Opening Night

June 23, 2019

The year was 2004, the city was Canberra, Australia. The first international tour where I was male lead dancer, it was opening night. Big time!

The show was starting, the hum of the audience dying down as the curtain came up. I was standing offstage left. My warm up was good. Felt nervous but ready to go. The music started slowly. I gave a quick jump to keep blood moving. The main troupe started into their slow choreography on stage. I shake out my legs to calm the mind.

The music started to gather pace. The opening solo was almost upon me and it was a tough one. I fought off the doubt and focused on what I knew. It was the most technical solo I had learnt to date, but learned it I had. Be confident! I had spent weeks with it, figuring out its various intricacies until my feet had absorbed them. Rehearsal with the band had carried on until it was tight. It was now game time.

I could hear the change in tune coming up, not long now, couple of more bars and then GO TIME. I flew out on stage, moving from back left to top stage right at full tilt. Deadly! I turned to face the audience and smiled, I was doing it! Hup! Now into more techie rhythmic piece. No bother to me… uh… wait a minute, something was not right. Panic started to set in. I looked behind me and the band were in the zone, absorbed in the music. And therein lay my panic.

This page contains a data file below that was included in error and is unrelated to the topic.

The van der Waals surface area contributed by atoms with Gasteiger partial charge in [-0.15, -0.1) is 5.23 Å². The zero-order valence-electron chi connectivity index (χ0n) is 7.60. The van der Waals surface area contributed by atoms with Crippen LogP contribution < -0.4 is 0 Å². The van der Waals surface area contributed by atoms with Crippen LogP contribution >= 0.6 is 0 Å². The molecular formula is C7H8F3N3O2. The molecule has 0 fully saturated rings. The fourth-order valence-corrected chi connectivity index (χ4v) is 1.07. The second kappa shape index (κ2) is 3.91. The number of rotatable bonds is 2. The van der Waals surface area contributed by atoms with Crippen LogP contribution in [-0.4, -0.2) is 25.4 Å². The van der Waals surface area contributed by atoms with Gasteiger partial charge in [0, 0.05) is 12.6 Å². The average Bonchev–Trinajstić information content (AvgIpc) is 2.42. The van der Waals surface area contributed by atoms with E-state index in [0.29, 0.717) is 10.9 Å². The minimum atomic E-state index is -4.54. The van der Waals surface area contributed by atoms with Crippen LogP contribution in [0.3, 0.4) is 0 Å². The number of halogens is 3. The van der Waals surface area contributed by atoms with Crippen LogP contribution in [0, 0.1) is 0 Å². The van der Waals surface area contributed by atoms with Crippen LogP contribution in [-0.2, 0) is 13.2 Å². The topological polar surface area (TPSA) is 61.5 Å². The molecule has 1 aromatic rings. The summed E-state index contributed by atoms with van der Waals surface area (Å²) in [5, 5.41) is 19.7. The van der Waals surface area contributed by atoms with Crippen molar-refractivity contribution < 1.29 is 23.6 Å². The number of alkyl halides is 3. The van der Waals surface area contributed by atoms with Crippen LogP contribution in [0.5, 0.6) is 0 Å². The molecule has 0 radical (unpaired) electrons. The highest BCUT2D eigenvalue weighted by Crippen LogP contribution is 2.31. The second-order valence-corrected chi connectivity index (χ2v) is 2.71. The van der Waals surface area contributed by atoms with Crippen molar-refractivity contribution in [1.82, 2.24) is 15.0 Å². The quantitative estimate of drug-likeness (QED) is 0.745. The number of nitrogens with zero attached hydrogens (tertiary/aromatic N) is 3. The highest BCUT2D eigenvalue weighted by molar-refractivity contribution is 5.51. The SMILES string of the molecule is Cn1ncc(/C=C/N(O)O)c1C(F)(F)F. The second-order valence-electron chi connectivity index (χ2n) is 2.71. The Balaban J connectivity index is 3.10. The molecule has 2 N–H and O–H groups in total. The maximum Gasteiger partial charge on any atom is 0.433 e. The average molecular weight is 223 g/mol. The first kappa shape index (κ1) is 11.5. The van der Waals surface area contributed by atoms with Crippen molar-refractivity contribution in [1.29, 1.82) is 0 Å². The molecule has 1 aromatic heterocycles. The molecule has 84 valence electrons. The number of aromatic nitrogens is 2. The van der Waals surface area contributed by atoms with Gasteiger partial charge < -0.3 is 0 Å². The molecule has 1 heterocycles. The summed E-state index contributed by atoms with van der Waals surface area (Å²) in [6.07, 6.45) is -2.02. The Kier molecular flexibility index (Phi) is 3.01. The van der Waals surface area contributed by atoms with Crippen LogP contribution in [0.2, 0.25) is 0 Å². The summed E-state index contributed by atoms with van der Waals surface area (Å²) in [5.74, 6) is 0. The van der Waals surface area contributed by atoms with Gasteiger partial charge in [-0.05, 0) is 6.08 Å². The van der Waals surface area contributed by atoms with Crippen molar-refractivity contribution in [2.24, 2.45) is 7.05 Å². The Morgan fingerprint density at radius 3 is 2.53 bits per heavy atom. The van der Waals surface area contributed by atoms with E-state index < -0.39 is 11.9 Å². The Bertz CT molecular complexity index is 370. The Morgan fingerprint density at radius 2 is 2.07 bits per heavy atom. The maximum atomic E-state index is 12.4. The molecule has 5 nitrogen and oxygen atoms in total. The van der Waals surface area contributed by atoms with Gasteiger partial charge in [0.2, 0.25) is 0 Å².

The fuckers. In front of the crowd, high on adrenaline, they had dialed the speed up to 11. Gone way beyond anything I had practiced, with or without them. 16 bars into a 54 bar solo and I was already goosed. My legs, so full of confidence only thirty seconds earlier started to crumble underneath me as I struggled to keep up, to keep time. My match fitness was not there, I was out of my depth. My mastery of the moves did not translate to that tempo.

I fought on, forcing a smile, fudging moves, salvaging as much dignity as I could. Keep going, hang in there. My chest was heaving, heart thumping. I doubted I would make it to the end. Sheer desperation kept me from collapsing. I looked back at the musicians who were loving life, rising to the performance and I thought “ye pricks”. With every note they were getting stronger, with every note I was getting weaker. Dragging my legs to the end of the solo I made a quick bow and backed off the stage and fell in a heap on the backstage floor.

Testing is great and all, but come back to me when it is running in production.